Schneiderman is doing the right thing but my bet is that he will have to contend with a very angry Andrew.

Originally published in the Legislative Gazette, 6/1/15

Targeting second-home owners is ill advised

June 1, 2015

Is Great Barrington about to become The People’s Republic of Great Barrington?

All hell is breaking loose in the best small town in America. Michael Wise has come up with a plan that would raise taxes on the rich and specifically, on out-of-towners and second-home owners who have, for their part, become alarmed and are now part of the debate on this issue.

The second-home people insist that they are a crucial part of the economy. They pay for many of the town services while making few demands on the town since, among other issues, their kids don’t use the schools.

There is also a question of fairness. We know that second-home owners in the Berkshires don’t usually vote here and they believe, I suspect correctly, that they are being singled out because they have no say in the way the town works.

What’s more, there is an onerous “personal property tax” that second-homers have to pay. When I was a weekender I hated that and I think it would be hypocritical to think anything has changed. Our restaurants, our businesses and frankly, the very values of our homes have been affected by the presence of these folks. To make pariahs out of them is just plain stupid and unwise. It is time for each of us to practice the golden rule and put ourselves in their place.

This is a very serious issue. It is true that at least one selectman ran and won based on his pledge to implement the Wise plan. If three of the five Selectmen raise their hands and vote for the tax-the-out-of-towners plan, it will be a done deal.

Wait just a minute! Isn’t this a major reallocation of resources? We just had a town meeting in which we discussed ad nauseam whether to buy a piece of equipment. You mean to tell me that this whole unwise Wise plan will be decided at an ill-attended Selectboard meeting?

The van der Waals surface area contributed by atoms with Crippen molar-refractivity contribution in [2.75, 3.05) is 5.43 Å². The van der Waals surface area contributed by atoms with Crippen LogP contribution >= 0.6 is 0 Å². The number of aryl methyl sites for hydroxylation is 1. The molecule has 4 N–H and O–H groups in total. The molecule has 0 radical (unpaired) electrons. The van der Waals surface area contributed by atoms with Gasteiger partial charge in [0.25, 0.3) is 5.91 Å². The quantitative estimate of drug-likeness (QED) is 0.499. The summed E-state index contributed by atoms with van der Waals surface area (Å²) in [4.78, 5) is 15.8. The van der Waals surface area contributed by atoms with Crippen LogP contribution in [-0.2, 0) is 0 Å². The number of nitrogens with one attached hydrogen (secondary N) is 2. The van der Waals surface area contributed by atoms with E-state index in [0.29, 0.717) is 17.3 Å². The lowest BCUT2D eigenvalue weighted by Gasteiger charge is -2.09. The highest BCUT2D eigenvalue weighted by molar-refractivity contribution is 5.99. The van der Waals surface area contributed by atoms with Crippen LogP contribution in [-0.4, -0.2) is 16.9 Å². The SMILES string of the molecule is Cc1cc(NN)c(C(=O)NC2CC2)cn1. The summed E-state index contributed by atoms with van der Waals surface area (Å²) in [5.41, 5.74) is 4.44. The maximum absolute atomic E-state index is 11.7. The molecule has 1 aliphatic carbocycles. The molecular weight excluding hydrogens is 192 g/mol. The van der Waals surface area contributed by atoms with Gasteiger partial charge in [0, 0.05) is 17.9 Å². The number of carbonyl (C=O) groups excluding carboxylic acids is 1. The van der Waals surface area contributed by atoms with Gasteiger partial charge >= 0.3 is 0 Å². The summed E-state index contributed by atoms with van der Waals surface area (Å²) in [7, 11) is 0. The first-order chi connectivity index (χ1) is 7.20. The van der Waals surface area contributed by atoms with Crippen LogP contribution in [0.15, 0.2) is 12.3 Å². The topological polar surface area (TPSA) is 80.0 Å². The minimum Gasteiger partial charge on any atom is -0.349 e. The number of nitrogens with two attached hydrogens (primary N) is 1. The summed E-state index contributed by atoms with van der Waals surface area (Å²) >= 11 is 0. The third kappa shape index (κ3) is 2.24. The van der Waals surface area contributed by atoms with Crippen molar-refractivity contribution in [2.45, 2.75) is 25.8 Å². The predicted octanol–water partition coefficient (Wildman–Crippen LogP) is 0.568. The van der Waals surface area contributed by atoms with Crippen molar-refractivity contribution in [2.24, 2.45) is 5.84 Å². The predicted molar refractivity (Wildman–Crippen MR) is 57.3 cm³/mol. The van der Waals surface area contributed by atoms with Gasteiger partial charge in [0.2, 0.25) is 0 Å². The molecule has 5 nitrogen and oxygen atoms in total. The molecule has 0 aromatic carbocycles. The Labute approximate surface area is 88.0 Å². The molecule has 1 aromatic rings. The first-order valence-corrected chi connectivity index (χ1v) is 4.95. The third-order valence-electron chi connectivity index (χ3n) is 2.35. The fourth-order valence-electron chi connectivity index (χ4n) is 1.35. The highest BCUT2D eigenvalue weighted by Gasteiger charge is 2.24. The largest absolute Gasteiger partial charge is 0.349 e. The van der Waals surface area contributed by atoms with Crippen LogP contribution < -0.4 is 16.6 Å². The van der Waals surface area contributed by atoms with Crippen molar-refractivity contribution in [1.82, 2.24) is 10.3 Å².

At the very least, there ought to be a special town meeting on this matter ensuring a robust discussion. This smells a lot like a silly and dangerous idea to ensure personal political popularity. Just sayin’.

Should those who don’t pay their taxes have their property sold at tax lien auctions?

Taxes are high or higher, depending on where you live. Sometimes you really get your money’s worth. Sometimes, when the bureaucracy gets too large, you are treated with indifference. Sometimes the town manager returns your call.

Nevertheless, people should pay their taxes. Sometimes, people don’t pay because they can’t. Sometimes people don’t pay because they won’t.

I am sure that everyone who is on the delinquent list gets notified that they are in arrears. So for the rest of us who do pay taxes, it makes a certain amount of sense that those who do not are held accountable. If someone owns a home and can’t pay the taxes, it might be a good idea to sell the home or the property.

When Pittsfield recently held a tax lien auction, the money from delinquents came pouring in. That makes sense. That’s why taxing authorities often announce tax amnesties. People know that the town or city isn’t kidding.